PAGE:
Some Majors More Confident About Job Prospects

Business majors most optimistic, health care and STEM majors have best long-term outlook
College students in a classroom

Business and STEM grads rule when it comes to optimism about their odds of finding a job postgraduation.

While upcoming graduates in general expect to find a job in a relatively short period of time after graduation, those with certain majors are markedly more optimistic about their prospects than others, according to findings from the Cengage Student Opportunity Index. Cengage, an education solutions provider, established the Index to determine and measure the opportunities as well as the challenges faced by new graduates. To do so, they surveyed 2,500 new and upcoming graduates and also looked at existing public data.

Students who majored in business were the most confident they would be able to land a job, with 97% expecting to be working in their field. On the opposite end of the spectrum, students of humanities and social sciences were the least confident, with 86% expecting to find a job in their area of study. The humanities and social sciences students’ lower expectations may be well founded as less than half of those graduates (46%) are actually working in their field, the Index found. In comparison, health care graduates were most likely to be working in their field of study, with 69% reporting jobs in their industry.

When it comes to long-term career growth, health care and STEM (Science, Technology, Engineering and Mathematics) students see the most opportunity. An overwhelming majority of survey respondents in both of those fields (92%) said they believe the number of jobs in their field will increase in the next two years. Ninety percent of business and bio sciences students think there will be more job prospects in their field in the next two years. Among humanities and social sciences students, only 77% believed employment opportunities will increase in that period of time.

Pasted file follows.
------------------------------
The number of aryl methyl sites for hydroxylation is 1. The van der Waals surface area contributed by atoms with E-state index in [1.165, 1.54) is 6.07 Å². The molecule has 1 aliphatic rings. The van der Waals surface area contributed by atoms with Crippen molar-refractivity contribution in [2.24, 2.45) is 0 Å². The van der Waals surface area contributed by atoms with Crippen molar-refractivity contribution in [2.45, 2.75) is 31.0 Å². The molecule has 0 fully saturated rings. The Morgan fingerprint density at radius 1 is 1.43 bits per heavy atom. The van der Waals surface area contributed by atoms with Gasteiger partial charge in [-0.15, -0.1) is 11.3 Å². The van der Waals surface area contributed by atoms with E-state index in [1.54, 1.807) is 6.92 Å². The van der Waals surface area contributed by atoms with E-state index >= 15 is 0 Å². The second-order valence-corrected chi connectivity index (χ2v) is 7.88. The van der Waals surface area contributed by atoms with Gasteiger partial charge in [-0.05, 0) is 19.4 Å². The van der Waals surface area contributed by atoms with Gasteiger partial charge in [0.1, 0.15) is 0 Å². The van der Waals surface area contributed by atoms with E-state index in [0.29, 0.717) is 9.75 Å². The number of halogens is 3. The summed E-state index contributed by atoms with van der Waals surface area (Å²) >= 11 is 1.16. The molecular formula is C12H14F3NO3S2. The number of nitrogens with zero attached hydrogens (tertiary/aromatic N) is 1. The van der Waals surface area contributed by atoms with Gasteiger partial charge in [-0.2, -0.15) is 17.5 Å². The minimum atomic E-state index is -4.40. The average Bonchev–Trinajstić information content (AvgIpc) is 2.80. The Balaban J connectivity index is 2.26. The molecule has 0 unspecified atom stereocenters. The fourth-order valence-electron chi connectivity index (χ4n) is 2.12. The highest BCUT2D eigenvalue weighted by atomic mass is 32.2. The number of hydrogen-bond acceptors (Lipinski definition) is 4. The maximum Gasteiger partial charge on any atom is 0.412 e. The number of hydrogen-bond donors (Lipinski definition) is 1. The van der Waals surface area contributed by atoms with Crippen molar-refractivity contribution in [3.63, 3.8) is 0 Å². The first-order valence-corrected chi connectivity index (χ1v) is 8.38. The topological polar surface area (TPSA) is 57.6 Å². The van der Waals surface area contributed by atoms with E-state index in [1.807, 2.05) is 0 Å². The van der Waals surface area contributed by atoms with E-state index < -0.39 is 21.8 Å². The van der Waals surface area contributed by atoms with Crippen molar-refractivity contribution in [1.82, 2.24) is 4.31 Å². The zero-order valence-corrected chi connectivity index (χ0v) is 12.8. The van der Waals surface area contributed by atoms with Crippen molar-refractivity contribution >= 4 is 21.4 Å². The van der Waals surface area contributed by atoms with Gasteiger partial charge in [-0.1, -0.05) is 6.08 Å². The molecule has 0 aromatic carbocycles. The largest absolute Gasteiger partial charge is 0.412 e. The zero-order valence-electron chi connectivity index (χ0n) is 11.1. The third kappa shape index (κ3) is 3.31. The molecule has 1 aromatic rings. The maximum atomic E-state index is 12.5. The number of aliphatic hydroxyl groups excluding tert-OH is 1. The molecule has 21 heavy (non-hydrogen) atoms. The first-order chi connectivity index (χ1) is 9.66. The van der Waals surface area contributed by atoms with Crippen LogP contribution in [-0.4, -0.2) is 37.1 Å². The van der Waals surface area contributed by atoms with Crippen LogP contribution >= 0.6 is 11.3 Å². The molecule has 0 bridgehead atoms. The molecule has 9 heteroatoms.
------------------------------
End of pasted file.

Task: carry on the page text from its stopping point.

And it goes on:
Business grads most likely to have solid career growth trajectory

Not all graduates are motivated primarily by money when it comes to career choices. For example, graduates who majored in health care and those who majored in humanities and social sciences were more likely to believe their job was making a difference. However, the Index found that they were also the graduates least likely to have a job with plenty of growth opportunities.

Business graduates, on the other hand, were more likely to have jobs with growth opportunities, as well as jobs that offer work-life balance, but they were less likely to have jobs that they believed made a difference in the world.

When it comes to cold hard cash, just over half (51%) of humanities and social sciences majors expect to meet their salary expectations after graduation, compared with 75% of STEM majors who believe they will secure the salary they want.

Having an idea of what you can expect to make once you graduate and enter the workforce can help you determine the type of lifestyle you’ll be able to afford. Rather than guessing and taking the chance of setting salary expectations too high, do some research by checking online salary calculators to get an idea of what entry-level employees are making in your industry and in your city. You might also ask others who are more advanced in your industry to share their insights on what you should expect in terms of job prospects and how you can better gauge your financial worth at work.

Tamara E. Holmes

Tamara E. Holmes is a Washington, DC-based writer who covers personal finance, entrepreneurship and careers.

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